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Press Release Date: November 23, 1999
The Agency for Health Care Policy and Research (AHCPR) today announced funding for five new research projects which are aimed at assessing quality improvement strategies. These strategies include: education; the use of information systems; continuous quality improvement; behavioral interventions; academic detailing and use of regulations. These grants are funded under AHCPR's Request for Applications (RFA) entitled "Assessment of Quality Improvement Strategies in Health Care," which was released on January 22, 1999. The goal of the RFA, part of a series of three new calls for research on quality of health care, was to rigorously evaluate strategies for improving health care quality which are currently in widespread use by organized quality improvement systems.
The funding for these new projects is anticipated to total $8.42 million over a 3-year period. The
newly funded projects are:
Organizational Determinants of HIV Care Improvement. Principal investigator: Paul D. Cleary, M.D., Ph.D. Harvard University, Boston, MA. $2,381,217; 09/30/99-09/29/02. (Grant No.: HS10408).
This project proposes to assess the use of a rapid cycle quality improvement strategy to improve the care of patients with HIV/AIDS who are being treated in clinics receiving Title-III Ryan White funds. Investigators will assess the quality of HIV care provided by participating clinics, track changes in such care subsequent to quality improvement efforts, and analyze which organizational characteristics and policies were related to such changes.
Improving Heart Failure Care in Minority Communities. Principal investigator: Jane E. Sisk, M.A., Ph.D. Mount Sinai School of Medicine, New York, NY. $2,307,609; 09/30/99-09/29/02. (Grant No.: HS10402)
The objectives of this study are to:
- Evaluate the effects of nurse management of congestive heart failure (CHF) on hospitalization rates and functional status of patients, and secondarily, to see how these factors are related to measures of patients' knowledge, attitudes, and behaviors regarding CHF.
- Evaluate patient satisfaction, costs, and cost effectiveness of nurse management of CHF.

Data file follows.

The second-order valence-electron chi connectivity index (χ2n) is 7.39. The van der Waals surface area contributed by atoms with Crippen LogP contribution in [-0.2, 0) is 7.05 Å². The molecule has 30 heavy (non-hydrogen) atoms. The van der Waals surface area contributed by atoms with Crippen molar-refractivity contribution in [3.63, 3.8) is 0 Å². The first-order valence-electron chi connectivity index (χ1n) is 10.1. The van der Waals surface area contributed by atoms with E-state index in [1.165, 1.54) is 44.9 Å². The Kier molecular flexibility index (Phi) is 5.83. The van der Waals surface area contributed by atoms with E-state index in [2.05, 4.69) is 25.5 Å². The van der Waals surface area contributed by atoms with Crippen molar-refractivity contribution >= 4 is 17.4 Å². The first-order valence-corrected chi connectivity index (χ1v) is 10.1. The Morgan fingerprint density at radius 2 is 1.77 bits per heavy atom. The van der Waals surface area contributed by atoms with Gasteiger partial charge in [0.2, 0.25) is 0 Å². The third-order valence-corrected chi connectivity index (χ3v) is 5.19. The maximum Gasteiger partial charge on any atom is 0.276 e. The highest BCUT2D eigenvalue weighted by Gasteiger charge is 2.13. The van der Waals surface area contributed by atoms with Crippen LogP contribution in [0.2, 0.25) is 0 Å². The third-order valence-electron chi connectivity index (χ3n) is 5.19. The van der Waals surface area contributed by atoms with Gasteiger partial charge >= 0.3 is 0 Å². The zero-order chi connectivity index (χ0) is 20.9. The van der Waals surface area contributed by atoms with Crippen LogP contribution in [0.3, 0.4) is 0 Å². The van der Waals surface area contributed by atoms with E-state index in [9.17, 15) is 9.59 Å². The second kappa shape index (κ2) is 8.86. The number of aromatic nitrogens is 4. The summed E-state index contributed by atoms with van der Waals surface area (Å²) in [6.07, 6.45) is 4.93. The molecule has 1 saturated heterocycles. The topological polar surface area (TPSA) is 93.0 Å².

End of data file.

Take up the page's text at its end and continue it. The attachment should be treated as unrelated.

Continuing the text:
- Disseminate study results throughout New York state via selected organizations.
Strategies for Continuous Quality-Improvement (CQI) Efforts: A National Randomized Trial. Principal investigator: T.B. Ferguson, M.D. Society of Thoracic Surgeons, Chicago, IL. $1,416,376; 09/30/99-09/29/02. (Grant No.: HS10403).
This project proposes to assess the impact of a national cardiac surgery database maintained by the Society of Thoracic Surgery in providing the infrastructure needed to conduct a national program of quality improvement for patients undergoing coronary artery bypass grafting procedures. Investigators will:
- Demonstrate that a national voluntary database mechanism can collect and process outcome measures that can be used for large-scale quality improvement initiatives.
- Demonstrate that national bypass surgery risk-adjusted benchmarks can be developed from these data and applied in individualized reports to improve quality.
- Perform a national randomized trial to determine whether specific surgical care patterns can be influenced via a performance feedback and education intervention aimed at local "opinion leaders."
- Determine the incremental value of regional continuous quality improvement (CQI) efforts.
Hospital Performance & Beta-Blocker Use After AMI. Principal investigator: Harlan M. Krumholz, M.D. Yale University, New Haven, CT. $1,163,543; 09/30/99-09/29/02. (Grant No.: HS10407).
This project will focus on efforts to increase the use of beta-blockers after acute myocardial infarction
(AMI). The investigators will study hospital characteristics associated with improved performance and attempt to identify hospital-based quality improvement interventions that are most effective in increasing use of beta-blockers for AMIs.
Evaluating Quality Improvement Strategies. Principal investigator: Charles J. Homer, M.D. Children's Hospital, Boston, MA. $1,150,949; 09/30/99-09/29/02. (Grant No.: HS10411).
This study will use a rigorous randomized design to assess the impact of an office-based quality improvement strategy compared with 'usual care' in the management of pediatric asthma in different practices in the same integrated health care delivery system. The investigators aim to:
- Establish a practice-based quality improvement program in a large managed care organization.
- Determine how this office-based quality improvement strategy affects processes of care, outcomes, and costs for children with asthma.
- Assess the cost-effectiveness of this approach.
AHCPR is the lead agency charged with supporting research designed to improve the quality of health care, reduce its cost, and broaden access to essential services. AHCPR sponsors and conducts research that provides evidence-based information on health care outcomes; quality; and cost, use, and access. The information helps health care decisionmakers—patients and clinicians, health system leaders, and policymakers—make more informed decisions and improve the quality of health care services.
For additional information, contact the AHCPR Press Office, (301) 427-1364: Salina Prasad, (301) 427-1864 (SPrasad@ahrq.gov).